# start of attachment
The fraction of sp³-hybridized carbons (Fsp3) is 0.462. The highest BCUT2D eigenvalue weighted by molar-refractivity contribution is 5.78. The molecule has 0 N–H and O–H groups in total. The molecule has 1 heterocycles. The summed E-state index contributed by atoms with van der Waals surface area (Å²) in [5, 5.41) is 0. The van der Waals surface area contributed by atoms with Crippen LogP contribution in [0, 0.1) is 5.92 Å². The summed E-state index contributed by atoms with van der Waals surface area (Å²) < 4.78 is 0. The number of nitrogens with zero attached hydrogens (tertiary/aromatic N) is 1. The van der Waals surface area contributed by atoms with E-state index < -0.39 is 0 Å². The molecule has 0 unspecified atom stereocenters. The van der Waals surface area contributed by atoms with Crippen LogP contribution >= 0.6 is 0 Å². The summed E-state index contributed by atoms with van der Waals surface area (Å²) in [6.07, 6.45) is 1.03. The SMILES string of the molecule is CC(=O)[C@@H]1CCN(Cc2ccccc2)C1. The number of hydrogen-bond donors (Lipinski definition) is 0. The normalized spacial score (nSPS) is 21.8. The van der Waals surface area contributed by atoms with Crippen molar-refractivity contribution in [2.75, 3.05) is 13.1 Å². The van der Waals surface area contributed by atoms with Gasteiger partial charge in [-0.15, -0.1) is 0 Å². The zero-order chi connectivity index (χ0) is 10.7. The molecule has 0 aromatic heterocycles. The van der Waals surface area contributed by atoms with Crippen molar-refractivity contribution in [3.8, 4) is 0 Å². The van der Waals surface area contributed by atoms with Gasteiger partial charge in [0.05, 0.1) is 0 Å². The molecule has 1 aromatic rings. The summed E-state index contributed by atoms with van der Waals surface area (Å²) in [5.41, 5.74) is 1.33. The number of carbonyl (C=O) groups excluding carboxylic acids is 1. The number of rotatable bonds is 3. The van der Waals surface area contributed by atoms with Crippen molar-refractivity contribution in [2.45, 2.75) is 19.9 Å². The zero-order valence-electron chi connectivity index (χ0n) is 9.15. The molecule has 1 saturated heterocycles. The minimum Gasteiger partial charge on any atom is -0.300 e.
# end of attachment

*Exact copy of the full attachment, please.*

The fraction of sp³-hybridized carbons (Fsp3) is 0.462. The highest BCUT2D eigenvalue weighted by molar-refractivity contribution is 5.78. The molecule has 0 N–H and O–H groups in total. The molecule has 1 heterocycles. The summed E-state index contributed by atoms with van der Waals surface area (Å²) in [5, 5.41) is 0. The van der Waals surface area contributed by atoms with Crippen LogP contribution in [0, 0.1) is 5.92 Å². The summed E-state index contributed by atoms with van der Waals surface area (Å²) < 4.78 is 0. The number of nitrogens with zero attached hydrogens (tertiary/aromatic N) is 1. The van der Waals surface area contributed by atoms with E-state index < -0.39 is 0 Å². The molecule has 0 unspecified atom stereocenters. The van der Waals surface area contributed by atoms with Crippen LogP contribution >= 0.6 is 0 Å². The summed E-state index contributed by atoms with van der Waals surface area (Å²) in [6.07, 6.45) is 1.03. The SMILES string of the molecule is CC(=O)[C@@H]1CCN(Cc2ccccc2)C1. The number of hydrogen-bond donors (Lipinski definition) is 0. The normalized spacial score (nSPS) is 21.8. The van der Waals surface area contributed by atoms with Crippen molar-refractivity contribution in [2.75, 3.05) is 13.1 Å². The van der Waals surface area contributed by atoms with Gasteiger partial charge in [-0.15, -0.1) is 0 Å². The zero-order chi connectivity index (χ0) is 10.7. The molecule has 0 aromatic heterocycles. The van der Waals surface area contributed by atoms with Crippen molar-refractivity contribution in [3.8, 4) is 0 Å². The van der Waals surface area contributed by atoms with Gasteiger partial charge in [0.05, 0.1) is 0 Å². The molecule has 1 aromatic rings. The summed E-state index contributed by atoms with van der Waals surface area (Å²) in [5.41, 5.74) is 1.33. The number of carbonyl (C=O) groups excluding carboxylic acids is 1. The number of rotatable bonds is 3. The van der Waals surface area contributed by atoms with Crippen molar-refractivity contribution in [2.45, 2.75) is 19.9 Å². The zero-order valence-electron chi connectivity index (χ0n) is 9.15. The molecule has 1 saturated heterocycles. The minimum Gasteiger partial charge on any atom is -0.300 e.